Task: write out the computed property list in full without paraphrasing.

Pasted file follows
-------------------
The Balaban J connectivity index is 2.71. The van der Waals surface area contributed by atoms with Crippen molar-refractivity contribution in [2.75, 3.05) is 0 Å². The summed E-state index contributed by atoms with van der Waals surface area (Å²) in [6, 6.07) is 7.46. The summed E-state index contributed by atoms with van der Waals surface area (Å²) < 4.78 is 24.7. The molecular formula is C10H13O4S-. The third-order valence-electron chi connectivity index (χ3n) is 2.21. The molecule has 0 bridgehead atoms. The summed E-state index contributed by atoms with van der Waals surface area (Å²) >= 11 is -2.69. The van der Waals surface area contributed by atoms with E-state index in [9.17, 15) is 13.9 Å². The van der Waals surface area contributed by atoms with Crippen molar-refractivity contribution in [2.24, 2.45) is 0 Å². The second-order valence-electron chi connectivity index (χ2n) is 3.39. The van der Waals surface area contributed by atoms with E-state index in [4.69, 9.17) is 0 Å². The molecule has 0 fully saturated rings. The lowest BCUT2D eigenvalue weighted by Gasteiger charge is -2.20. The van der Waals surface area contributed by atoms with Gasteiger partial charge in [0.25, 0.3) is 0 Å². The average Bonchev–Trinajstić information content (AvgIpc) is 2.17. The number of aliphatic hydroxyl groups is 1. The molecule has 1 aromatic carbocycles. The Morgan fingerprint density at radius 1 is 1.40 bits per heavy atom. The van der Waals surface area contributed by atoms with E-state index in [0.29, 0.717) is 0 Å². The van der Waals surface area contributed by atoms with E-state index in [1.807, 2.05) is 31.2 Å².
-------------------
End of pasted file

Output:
The Balaban J connectivity index is 2.71. The van der Waals surface area contributed by atoms with Crippen molar-refractivity contribution in [2.75, 3.05) is 0 Å². The summed E-state index contributed by atoms with van der Waals surface area (Å²) in [6, 6.07) is 7.46. The summed E-state index contributed by atoms with van der Waals surface area (Å²) < 4.78 is 24.7. The molecular formula is C10H13O4S-. The third-order valence-electron chi connectivity index (χ3n) is 2.21. The molecule has 0 bridgehead atoms. The summed E-state index contributed by atoms with van der Waals surface area (Å²) >= 11 is -2.69. The van der Waals surface area contributed by atoms with E-state index in [9.17, 15) is 13.9 Å². The van der Waals surface area contributed by atoms with Crippen molar-refractivity contribution in [2.24, 2.45) is 0 Å². The second-order valence-electron chi connectivity index (χ2n) is 3.39. The van der Waals surface area contributed by atoms with E-state index in [4.69, 9.17) is 0 Å². The molecule has 0 fully saturated rings. The lowest BCUT2D eigenvalue weighted by Gasteiger charge is -2.20. The van der Waals surface area contributed by atoms with Gasteiger partial charge in [0.25, 0.3) is 0 Å². The average Bonchev–Trinajstić information content (AvgIpc) is 2.17. The number of aliphatic hydroxyl groups is 1. The molecule has 1 aromatic carbocycles. The Morgan fingerprint density at radius 1 is 1.40 bits per heavy atom. The van der Waals surface area contributed by atoms with E-state index in [0.29, 0.717) is 0 Å². The van der Waals surface area contributed by atoms with E-state index in [1.807, 2.05) is 31.2 Å².